For a civilization like this, firstly, I would like to know what dangers there are, e.g: radiation, cave-ins, temperature. I also want to know about the sustainability of this colony, power I'd imagine isn't a issue (geothermal), but how would there be a sustainable source of food? What about mental affects, I'd imagine that the whole lack of sunlight could cause chaos for the brain, but maybe there are other side-effects on being underground, that would cause problems in the brain.

Finally, factoring in all the dangers and requirements of a colony, could this colony even exist (don't worry about how they got down there), and how far underground could this colony even be? The technology is roughly current day, maybe a little bit further into the future, and the colony size is whatever the situation you come up with can support.

Bonus Question: For the chosen depth, what would the geology be? Would it primarily be rock or quartz? What ores would there be, and in what quantities (roughly)?

  • $\begingroup$ Of course, there is a related xkcd. $\endgroup$
    – Samuel
    Commented Apr 25, 2015 at 16:54
  • $\begingroup$ Check this question out - worldbuilding.stackexchange.com/questions/9947/… $\endgroup$
    – CoolCurry
    Commented Apr 26, 2015 at 17:21
  • $\begingroup$ @CoolCurry Interesting post, it deals with some of the same concepts that I'm asking about, only set in the medieval times $\endgroup$ Commented Apr 26, 2015 at 17:28

1 Answer 1


Let's review a little thermodynamics - all heat engines require a heat sink in which to discard entropy. If they do not discard entropy, the system runs for a bit and subsequently fails to function. This means a couple of things - for your geothermal power solution to work, you need to reject heat somewhere, probably the atmosphere far above the colony, or maybe the ocean. Assuming you got that to work, you could then overcome the next thing that's going to kill you, and that's temperature.

Even with the wildest shielding, that shielding will eventually come up to the temperature of its surroundings, and your colony will get uninhabitable very quickly. The entire colony is going to have to be carefully air conditioned to prevent lethal temperatures, and the shielding should probably be liquid cooled. All of the heat absorbed by the shielding and the A/C system will have to be rejected back to your heat sink.

Handling the wild pressures at depth is the next thing we need to fix. If we are deep down and still have an open air connection to the atmosphere, it will kill everyone; periodically, we'll need to have air locks between levels so that pressures can be independently controlled. This is another problem though - if we don't have a connection outside, we don't have a way to ventilate. We'll need to generate oxygen and scrub toxins and CO2 from the air. There is no better way to generate oxygen than hydrolysis of water, but we'll need to get rid of the hydrogen produced - if we try to use it in any way, we just lose the oxygen we made, which we needed. So we use compressors to pump excess, unwanted hydrogen to the surface. Scrubbing the atmosphere takes, well, a scrubber - this machine uses a heater and a catalyst bed to absorb toxic substances.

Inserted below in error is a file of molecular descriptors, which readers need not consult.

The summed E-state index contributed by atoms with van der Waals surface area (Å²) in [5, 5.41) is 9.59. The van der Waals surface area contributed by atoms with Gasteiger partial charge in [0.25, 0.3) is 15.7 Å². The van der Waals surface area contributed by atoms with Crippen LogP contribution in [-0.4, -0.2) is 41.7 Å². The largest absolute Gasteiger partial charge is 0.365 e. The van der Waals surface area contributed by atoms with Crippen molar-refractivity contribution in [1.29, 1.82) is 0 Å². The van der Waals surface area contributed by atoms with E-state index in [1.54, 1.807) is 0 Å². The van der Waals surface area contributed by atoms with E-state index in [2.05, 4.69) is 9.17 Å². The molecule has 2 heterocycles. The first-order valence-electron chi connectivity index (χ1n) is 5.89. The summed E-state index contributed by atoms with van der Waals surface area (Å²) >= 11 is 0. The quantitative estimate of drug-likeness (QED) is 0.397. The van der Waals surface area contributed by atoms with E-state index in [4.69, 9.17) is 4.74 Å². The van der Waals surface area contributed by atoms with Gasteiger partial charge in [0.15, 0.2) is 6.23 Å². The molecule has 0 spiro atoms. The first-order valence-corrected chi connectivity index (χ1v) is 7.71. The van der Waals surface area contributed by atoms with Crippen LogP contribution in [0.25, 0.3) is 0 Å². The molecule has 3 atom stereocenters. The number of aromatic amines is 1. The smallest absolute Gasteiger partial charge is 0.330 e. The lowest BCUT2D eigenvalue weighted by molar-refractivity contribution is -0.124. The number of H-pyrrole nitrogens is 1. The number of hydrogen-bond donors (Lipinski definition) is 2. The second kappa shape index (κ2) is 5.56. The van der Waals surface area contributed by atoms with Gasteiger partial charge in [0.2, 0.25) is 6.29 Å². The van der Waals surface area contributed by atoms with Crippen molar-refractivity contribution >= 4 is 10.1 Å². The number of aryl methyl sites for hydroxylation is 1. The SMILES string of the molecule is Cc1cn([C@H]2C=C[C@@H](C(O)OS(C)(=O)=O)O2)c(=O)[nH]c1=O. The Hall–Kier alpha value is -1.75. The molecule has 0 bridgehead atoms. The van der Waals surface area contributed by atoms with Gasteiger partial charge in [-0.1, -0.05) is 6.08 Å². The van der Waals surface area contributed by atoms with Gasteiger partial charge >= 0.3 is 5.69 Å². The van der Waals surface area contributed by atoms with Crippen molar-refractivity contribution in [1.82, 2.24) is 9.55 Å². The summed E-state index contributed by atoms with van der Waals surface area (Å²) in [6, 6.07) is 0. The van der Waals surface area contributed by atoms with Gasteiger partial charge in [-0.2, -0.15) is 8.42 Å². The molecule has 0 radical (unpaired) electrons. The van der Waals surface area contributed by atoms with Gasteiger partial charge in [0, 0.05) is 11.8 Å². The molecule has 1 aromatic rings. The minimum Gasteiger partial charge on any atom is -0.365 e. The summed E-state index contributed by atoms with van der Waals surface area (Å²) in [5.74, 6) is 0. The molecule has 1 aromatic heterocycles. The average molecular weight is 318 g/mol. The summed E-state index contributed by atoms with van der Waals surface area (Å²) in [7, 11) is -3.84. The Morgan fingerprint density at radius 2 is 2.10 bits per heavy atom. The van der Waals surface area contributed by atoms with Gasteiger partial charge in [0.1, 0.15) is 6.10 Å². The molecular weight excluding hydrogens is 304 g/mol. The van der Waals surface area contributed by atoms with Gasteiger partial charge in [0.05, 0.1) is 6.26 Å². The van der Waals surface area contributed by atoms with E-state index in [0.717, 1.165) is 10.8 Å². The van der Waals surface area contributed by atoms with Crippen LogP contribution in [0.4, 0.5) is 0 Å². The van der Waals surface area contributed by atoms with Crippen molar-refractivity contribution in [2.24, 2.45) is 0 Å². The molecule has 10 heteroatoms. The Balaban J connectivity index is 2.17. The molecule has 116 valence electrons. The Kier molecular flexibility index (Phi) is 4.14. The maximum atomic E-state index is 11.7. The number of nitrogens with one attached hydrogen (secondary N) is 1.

For this to work for any length of time, the colony must be able to sustain itself - food, water and scrubber catalyst will be needed for continued operation. Water reprocessing is a must - your air conditioners will also be feeding into collection facilities. Crops will have to be grown under UV lamps in imported dirt. And to make your own scrubber catalysts means you'll need to be able to manufacture advanced materials underground.

On the whole, this is not actually possible with modern day tech. Our deepest mines right now extend some 4 kilometers below the surface, but have extensive surface support. The entire colony would have to be built in some kind of "goldilocks" zone where it conveniently didn't take on massive amounts of toxic subsurface gases by the hour, and had a freely available, easy to access heat sink, without having to worry about said heat sink breaking through the roof over your head and drowning everyone.


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